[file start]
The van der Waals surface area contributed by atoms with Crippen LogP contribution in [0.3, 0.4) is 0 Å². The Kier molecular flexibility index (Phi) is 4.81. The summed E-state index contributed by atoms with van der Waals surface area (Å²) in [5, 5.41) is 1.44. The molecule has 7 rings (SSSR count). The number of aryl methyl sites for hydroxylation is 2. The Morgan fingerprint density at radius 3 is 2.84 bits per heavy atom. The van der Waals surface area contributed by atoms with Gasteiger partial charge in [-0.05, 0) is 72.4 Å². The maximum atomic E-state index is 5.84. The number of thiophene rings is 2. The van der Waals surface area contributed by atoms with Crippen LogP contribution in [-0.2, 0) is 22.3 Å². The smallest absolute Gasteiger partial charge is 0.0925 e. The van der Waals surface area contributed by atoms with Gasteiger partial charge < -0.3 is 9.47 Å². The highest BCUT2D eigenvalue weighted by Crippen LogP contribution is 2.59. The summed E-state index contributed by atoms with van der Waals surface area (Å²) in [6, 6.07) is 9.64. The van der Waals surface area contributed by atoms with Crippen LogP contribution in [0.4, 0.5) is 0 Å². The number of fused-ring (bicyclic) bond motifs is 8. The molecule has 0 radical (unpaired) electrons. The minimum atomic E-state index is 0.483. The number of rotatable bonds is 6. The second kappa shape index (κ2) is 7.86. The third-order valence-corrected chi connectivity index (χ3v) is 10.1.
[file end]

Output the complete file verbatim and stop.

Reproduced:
The van der Waals surface area contributed by atoms with Crippen LogP contribution in [0.3, 0.4) is 0 Å². The Kier molecular flexibility index (Phi) is 4.81. The summed E-state index contributed by atoms with van der Waals surface area (Å²) in [5, 5.41) is 1.44. The molecule has 7 rings (SSSR count). The number of aryl methyl sites for hydroxylation is 2. The Morgan fingerprint density at radius 3 is 2.84 bits per heavy atom. The van der Waals surface area contributed by atoms with Gasteiger partial charge in [-0.05, 0) is 72.4 Å². The maximum atomic E-state index is 5.84. The number of thiophene rings is 2. The van der Waals surface area contributed by atoms with Crippen LogP contribution in [-0.2, 0) is 22.3 Å². The smallest absolute Gasteiger partial charge is 0.0925 e. The van der Waals surface area contributed by atoms with Gasteiger partial charge < -0.3 is 9.47 Å². The highest BCUT2D eigenvalue weighted by Crippen LogP contribution is 2.59. The summed E-state index contributed by atoms with van der Waals surface area (Å²) in [6, 6.07) is 9.64. The van der Waals surface area contributed by atoms with Crippen LogP contribution in [0.4, 0.5) is 0 Å². The number of fused-ring (bicyclic) bond motifs is 8. The molecule has 0 radical (unpaired) electrons. The minimum atomic E-state index is 0.483. The number of rotatable bonds is 6. The second kappa shape index (κ2) is 7.86. The third-order valence-corrected chi connectivity index (χ3v) is 10.1.